Frustrated that China has not done more to rein in North Korea, the Trump administration could impose new sanctions on small Chinese banks and other firms doing business with Pyongyang within weeks, two senior USA officials said.
USA president Donald Trump recently claimed on Twitter that China-DPRK trade surged a whopping 40-percent in Q1, which sparked widespread concerns over China's true stance on issues related to North Korea. They had risen by 18% in the quarter ended March.
Since taking office in January, Trump has vowed to press Beijing, North Korea's only major ally and largest trade partner, to do more to curb the reclusive regime's weapons programs.
The decline follows China's decision in February to ban all imports of North Korean coal. He called out the "nearly 40%" increase in trade in the first three months of the year on Twitter last week.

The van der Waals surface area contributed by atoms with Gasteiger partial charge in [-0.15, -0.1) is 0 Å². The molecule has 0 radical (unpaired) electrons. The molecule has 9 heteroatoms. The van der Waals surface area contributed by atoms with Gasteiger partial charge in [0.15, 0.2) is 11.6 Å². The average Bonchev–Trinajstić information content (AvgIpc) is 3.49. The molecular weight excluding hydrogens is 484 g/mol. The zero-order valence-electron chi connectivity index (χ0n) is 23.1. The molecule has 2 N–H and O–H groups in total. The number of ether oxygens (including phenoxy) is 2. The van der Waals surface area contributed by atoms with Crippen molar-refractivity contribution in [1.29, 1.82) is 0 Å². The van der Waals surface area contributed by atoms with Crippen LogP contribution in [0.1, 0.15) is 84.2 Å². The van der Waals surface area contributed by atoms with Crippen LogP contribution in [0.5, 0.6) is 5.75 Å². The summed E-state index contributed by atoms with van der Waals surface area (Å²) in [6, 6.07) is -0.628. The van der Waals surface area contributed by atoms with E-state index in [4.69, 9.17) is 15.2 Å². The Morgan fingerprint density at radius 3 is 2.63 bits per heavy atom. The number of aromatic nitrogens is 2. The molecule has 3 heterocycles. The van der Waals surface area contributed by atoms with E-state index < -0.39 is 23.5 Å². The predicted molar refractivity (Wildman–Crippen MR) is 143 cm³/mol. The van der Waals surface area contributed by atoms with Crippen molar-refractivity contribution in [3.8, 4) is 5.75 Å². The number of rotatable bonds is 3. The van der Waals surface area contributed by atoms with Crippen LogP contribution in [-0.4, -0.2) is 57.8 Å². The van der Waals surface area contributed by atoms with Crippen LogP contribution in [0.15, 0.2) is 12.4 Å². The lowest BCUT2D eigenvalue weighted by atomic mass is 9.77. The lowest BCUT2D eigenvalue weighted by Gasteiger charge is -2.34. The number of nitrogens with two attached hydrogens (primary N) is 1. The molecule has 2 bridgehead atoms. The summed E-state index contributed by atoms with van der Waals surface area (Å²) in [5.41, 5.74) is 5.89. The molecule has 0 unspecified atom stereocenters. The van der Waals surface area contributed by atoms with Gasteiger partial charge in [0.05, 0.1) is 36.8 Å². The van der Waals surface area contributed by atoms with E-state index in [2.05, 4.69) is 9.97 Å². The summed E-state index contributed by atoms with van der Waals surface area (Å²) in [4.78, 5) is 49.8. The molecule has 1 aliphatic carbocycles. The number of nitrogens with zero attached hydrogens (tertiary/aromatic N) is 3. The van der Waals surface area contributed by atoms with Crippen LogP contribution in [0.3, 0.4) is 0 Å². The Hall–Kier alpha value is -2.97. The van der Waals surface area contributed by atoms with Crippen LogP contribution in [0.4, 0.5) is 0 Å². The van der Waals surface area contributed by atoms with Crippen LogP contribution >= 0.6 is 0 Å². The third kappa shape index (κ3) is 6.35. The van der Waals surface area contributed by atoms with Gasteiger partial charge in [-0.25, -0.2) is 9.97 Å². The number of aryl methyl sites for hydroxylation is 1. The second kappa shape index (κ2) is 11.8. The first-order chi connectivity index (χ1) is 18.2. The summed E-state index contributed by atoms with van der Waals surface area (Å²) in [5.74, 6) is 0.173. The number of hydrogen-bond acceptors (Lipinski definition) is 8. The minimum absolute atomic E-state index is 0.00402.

China imported only 2.67 million metric tons of coal from North Korea in the first half of this year, a year-on-year drop of 74.5 percent, Huang noted. North Korean men who try to leave are likely to be rapidly identified as absent by their work units.
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Sanctions are also the measure with the greatest potential to rankle Beijing, which considers unilateral sanctions a violation of national sovereignty and fears the economic disruption that sanctions might cause.
"The sanctions imposed by the [United Nations] are not a comprehensive embargo", he said.
U.S. President Donald Trump said on July 5 that China hadn't done enough to pressure its neighbor, after Pyongyang successfully tested its first intercontinental ballistic missile.
On Wednesday, China's foreign ministry bristled at questions about ongoing trade with Pyongyang that seems to skirt United Nations sanctions meant to isolate the regime - and reiterated its hostility to broader economic sanctions.
"The new figures that the customs bureau have put out today suggest [they] have made an effort, at least on paper", he added.